5. An arrangement as claimed in claim 4, wherein said pressure difference is due to a difference in elevation of said liquid medium to be cooled at said inlet and outlet respectively of said first heat-exchange chamber, said difference in elevation being created and maintained by the operation of said machine.

6. An arrangement as claimed in claim 4, wherein said pressure difference is due to a kinetic energy of said liquid medium to be cooled created and maintained by the operation of said machine.

7. An arrangement as claimed in claim 4, wherein said pressure difference is due to a difference in density caused by a difference in temperature of said liquid medium to be cooled at said inlet and outlet respectively of said first heat-exchange chamber, said difference in density and temperature being created and maintained by the operation of said machine.

8. An arrangement as claimed in claim 4, wherein said distribution channels and collecting channels are formed by interruptions in said fins.

9. An arrangement for cooling a machine, which comprises a housing having liquid-impervious walls and enclosing a liquid medium which is being heated as a result of the operation of the machine and which needs to be cooled, said arrangement including a heat exchanger having a first heat-exchange chamber and a second heat-exchange chamber mutually separated by a liquid-impervious partition wall constituting a part of the liquid-impervious walls of said housing, said second heat-exchange chamber being located externally of said partition wall and having an inlet and outlet for a flow of a cooling liquid medium, said first heat-exchange chamber being located internally of said partition wall and having at least one inlet and at least one outlet for a flow of said liquid medium to be cooled, said first heat-exchange chamber incorporating a plurality of flow channels connected in mutual parallel relationship with regard to said flow of said liquid medium to be cooled and each having a narrow rectangular cross-sectional shape dimensioned for laminar flow of the liquid medium therethrough and having a length not exceeding 20 mm and being defined by fins formed integrally with and projecting perpendicular from said partition wall, said first heat-exchange chamber further incorporating a number of distribution channels having a substantially larger cross-sectional area than said flow channels and extending substantially perpendicular to said flow channels and forming a flow communications between upstream ends of said flow channels and said inlet of said first heat-exchange chamber and further a number of collecting channels having a substantially larger cross-sectional area than said flow channels and extending substantially perpendicular to said flow channels and forming flow communications between downstream ends of said flow channels and said outlet of said first heat-exchange chamber communicating with interior of said housing and with said liquid medium enclosed therein at respective locations between which a pressure difference for driving a sufficient flow of said liquid medium to be cooled through said first heat-exchange chamber is created solely as a result of the operation of said machine without the aid of any additional pumping means not required for the intrinsic operation of the machine as such, said distribution and collecting channels formed by grooves in a liquid-impervious wall member extending across and covering the free edge of said fins and the flow channels defined therebetween.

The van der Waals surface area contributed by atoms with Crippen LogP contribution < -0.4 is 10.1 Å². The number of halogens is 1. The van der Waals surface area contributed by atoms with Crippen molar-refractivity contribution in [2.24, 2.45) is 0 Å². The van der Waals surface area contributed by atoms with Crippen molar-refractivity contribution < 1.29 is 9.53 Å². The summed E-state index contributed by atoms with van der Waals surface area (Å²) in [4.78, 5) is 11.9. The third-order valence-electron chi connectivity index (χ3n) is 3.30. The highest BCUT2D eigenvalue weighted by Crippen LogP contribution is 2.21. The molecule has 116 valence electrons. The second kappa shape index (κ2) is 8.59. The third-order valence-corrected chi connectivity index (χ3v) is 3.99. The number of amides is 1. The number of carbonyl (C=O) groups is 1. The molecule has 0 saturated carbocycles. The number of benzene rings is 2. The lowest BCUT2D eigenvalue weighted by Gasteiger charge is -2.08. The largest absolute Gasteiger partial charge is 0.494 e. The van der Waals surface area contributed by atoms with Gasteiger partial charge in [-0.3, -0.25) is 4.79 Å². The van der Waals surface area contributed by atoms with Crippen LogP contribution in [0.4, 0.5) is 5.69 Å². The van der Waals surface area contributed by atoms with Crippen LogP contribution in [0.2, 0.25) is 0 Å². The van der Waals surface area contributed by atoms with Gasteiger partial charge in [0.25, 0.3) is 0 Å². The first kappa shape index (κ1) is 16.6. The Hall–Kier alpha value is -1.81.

Referenced Cited

U.S. Patent Documents

1749077 March 1930 Kennedy
1942101 January 1934 Howarth
2687784 August 1954 Klackner
2802548 August 1957 Mart et al.
3529698 September 1970 Nelson
3891059 June 1975 Jones
4058980 November 22, 1977 Ahlen
4150655 April 24, 1979 Gaggiano et al.
4445592 May 1, 1984 New et al.
4923003 May 8, 1990 Stenlund

Foreign Patent Documents

219352 January 1962 ATX
3606963 September 1986 DEX

Patent History

Patent number: 5072784
Type: Grant
Filed: Mar 29, 1990
Date of Patent: Dec 17, 1991
Assignee: Stenhex Aktiebolag (Saltsjobaden)
Inventor: Stig Stenlund (Bataljvagen)
Primary Examiner: John Ford
Law Firm: Browdy and Neimark
Application Number: 7/501,320